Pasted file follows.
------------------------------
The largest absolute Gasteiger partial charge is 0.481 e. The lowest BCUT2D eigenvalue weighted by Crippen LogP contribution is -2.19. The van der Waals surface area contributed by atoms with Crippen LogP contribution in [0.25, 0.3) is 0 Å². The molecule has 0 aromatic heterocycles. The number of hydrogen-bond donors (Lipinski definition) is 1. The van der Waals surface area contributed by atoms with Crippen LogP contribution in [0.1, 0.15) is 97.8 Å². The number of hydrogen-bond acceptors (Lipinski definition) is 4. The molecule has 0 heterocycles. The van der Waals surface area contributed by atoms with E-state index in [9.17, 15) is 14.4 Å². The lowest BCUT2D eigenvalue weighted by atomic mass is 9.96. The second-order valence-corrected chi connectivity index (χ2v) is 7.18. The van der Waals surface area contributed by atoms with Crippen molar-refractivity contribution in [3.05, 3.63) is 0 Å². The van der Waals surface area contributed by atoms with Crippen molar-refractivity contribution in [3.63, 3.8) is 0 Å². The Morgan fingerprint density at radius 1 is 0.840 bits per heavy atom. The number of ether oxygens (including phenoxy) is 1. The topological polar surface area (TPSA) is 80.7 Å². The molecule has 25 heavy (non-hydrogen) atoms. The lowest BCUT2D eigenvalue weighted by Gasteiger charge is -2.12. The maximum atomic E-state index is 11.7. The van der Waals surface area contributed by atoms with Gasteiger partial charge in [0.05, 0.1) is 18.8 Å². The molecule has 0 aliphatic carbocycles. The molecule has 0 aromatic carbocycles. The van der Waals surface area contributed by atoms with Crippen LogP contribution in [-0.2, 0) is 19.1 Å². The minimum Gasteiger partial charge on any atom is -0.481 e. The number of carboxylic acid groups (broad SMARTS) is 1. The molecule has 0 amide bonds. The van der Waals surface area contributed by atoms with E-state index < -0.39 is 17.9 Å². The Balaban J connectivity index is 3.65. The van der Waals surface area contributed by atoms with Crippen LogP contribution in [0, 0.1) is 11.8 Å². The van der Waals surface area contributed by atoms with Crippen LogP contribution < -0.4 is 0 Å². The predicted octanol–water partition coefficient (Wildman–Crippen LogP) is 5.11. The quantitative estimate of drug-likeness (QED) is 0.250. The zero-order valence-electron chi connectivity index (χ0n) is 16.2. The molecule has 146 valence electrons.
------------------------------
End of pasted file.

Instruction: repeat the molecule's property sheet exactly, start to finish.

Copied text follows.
The largest absolute Gasteiger partial charge is 0.481 e. The lowest BCUT2D eigenvalue weighted by Crippen LogP contribution is -2.19. The van der Waals surface area contributed by atoms with Crippen LogP contribution in [0.25, 0.3) is 0 Å². The molecule has 0 aromatic heterocycles. The number of hydrogen-bond donors (Lipinski definition) is 1. The van der Waals surface area contributed by atoms with Crippen LogP contribution in [0.1, 0.15) is 97.8 Å². The number of hydrogen-bond acceptors (Lipinski definition) is 4. The molecule has 0 heterocycles. The van der Waals surface area contributed by atoms with E-state index in [9.17, 15) is 14.4 Å². The lowest BCUT2D eigenvalue weighted by atomic mass is 9.96. The second-order valence-corrected chi connectivity index (χ2v) is 7.18. The van der Waals surface area contributed by atoms with Crippen molar-refractivity contribution in [3.05, 3.63) is 0 Å². The van der Waals surface area contributed by atoms with Crippen molar-refractivity contribution in [3.63, 3.8) is 0 Å². The Morgan fingerprint density at radius 1 is 0.840 bits per heavy atom. The number of ether oxygens (including phenoxy) is 1. The topological polar surface area (TPSA) is 80.7 Å². The molecule has 25 heavy (non-hydrogen) atoms. The lowest BCUT2D eigenvalue weighted by Gasteiger charge is -2.12. The maximum atomic E-state index is 11.7. The van der Waals surface area contributed by atoms with Gasteiger partial charge in [0.05, 0.1) is 18.8 Å². The molecule has 0 aliphatic carbocycles. The molecule has 0 aromatic carbocycles. The van der Waals surface area contributed by atoms with Crippen LogP contribution in [-0.2, 0) is 19.1 Å². The minimum Gasteiger partial charge on any atom is -0.481 e. The number of carboxylic acid groups (broad SMARTS) is 1. The molecule has 0 amide bonds. The van der Waals surface area contributed by atoms with E-state index < -0.39 is 17.9 Å². The Balaban J connectivity index is 3.65. The van der Waals surface area contributed by atoms with Crippen LogP contribution in [0, 0.1) is 11.8 Å². The van der Waals surface area contributed by atoms with Crippen LogP contribution < -0.4 is 0 Å². The predicted octanol–water partition coefficient (Wildman–Crippen LogP) is 5.11. The quantitative estimate of drug-likeness (QED) is 0.250. The zero-order valence-electron chi connectivity index (χ0n) is 16.2. The molecule has 146 valence electrons.